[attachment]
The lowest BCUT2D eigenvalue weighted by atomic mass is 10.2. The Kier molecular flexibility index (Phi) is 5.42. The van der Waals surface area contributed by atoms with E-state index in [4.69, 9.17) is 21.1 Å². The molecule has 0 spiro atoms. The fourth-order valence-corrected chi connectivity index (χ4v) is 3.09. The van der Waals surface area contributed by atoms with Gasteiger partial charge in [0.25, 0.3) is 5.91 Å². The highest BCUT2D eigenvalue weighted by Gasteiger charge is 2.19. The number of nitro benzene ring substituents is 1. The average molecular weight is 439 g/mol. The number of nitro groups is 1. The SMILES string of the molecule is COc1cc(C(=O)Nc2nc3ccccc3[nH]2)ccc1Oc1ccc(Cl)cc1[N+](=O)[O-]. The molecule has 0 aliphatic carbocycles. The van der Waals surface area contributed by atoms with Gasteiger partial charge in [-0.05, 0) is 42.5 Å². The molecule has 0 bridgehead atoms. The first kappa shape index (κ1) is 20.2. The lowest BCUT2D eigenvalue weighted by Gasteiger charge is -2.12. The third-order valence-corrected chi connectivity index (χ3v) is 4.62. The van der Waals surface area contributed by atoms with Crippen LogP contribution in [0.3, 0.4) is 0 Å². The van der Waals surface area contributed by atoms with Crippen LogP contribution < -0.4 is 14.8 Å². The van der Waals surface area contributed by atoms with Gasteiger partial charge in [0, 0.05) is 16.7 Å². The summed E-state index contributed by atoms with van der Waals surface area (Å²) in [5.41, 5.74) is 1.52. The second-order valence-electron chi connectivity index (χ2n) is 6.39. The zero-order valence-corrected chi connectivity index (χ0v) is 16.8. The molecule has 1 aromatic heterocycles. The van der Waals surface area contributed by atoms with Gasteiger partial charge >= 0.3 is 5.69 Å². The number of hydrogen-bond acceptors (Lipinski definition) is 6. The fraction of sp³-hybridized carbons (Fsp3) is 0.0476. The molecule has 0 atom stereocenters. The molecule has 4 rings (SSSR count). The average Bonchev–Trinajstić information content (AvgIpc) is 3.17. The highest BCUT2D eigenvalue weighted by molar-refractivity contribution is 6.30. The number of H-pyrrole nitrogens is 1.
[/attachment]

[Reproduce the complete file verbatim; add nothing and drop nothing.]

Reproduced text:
The lowest BCUT2D eigenvalue weighted by atomic mass is 10.2. The Kier molecular flexibility index (Phi) is 5.42. The van der Waals surface area contributed by atoms with E-state index in [4.69, 9.17) is 21.1 Å². The molecule has 0 spiro atoms. The fourth-order valence-corrected chi connectivity index (χ4v) is 3.09. The van der Waals surface area contributed by atoms with Gasteiger partial charge in [0.25, 0.3) is 5.91 Å². The highest BCUT2D eigenvalue weighted by Gasteiger charge is 2.19. The number of nitro benzene ring substituents is 1. The average molecular weight is 439 g/mol. The number of nitro groups is 1. The SMILES string of the molecule is COc1cc(C(=O)Nc2nc3ccccc3[nH]2)ccc1Oc1ccc(Cl)cc1[N+](=O)[O-]. The molecule has 0 aliphatic carbocycles. The van der Waals surface area contributed by atoms with Gasteiger partial charge in [-0.05, 0) is 42.5 Å². The molecule has 0 bridgehead atoms. The first kappa shape index (κ1) is 20.2. The lowest BCUT2D eigenvalue weighted by Gasteiger charge is -2.12. The third-order valence-corrected chi connectivity index (χ3v) is 4.62. The van der Waals surface area contributed by atoms with Crippen LogP contribution in [0.3, 0.4) is 0 Å². The van der Waals surface area contributed by atoms with Crippen LogP contribution < -0.4 is 14.8 Å². The van der Waals surface area contributed by atoms with Gasteiger partial charge in [0, 0.05) is 16.7 Å². The summed E-state index contributed by atoms with van der Waals surface area (Å²) in [5.41, 5.74) is 1.52. The second-order valence-electron chi connectivity index (χ2n) is 6.39. The zero-order valence-corrected chi connectivity index (χ0v) is 16.8. The molecule has 1 aromatic heterocycles. The van der Waals surface area contributed by atoms with Gasteiger partial charge >= 0.3 is 5.69 Å². The number of hydrogen-bond acceptors (Lipinski definition) is 6. The fraction of sp³-hybridized carbons (Fsp3) is 0.0476. The molecule has 0 atom stereocenters. The molecule has 4 rings (SSSR count). The average Bonchev–Trinajstić information content (AvgIpc) is 3.17. The highest BCUT2D eigenvalue weighted by molar-refractivity contribution is 6.30. The number of H-pyrrole nitrogens is 1.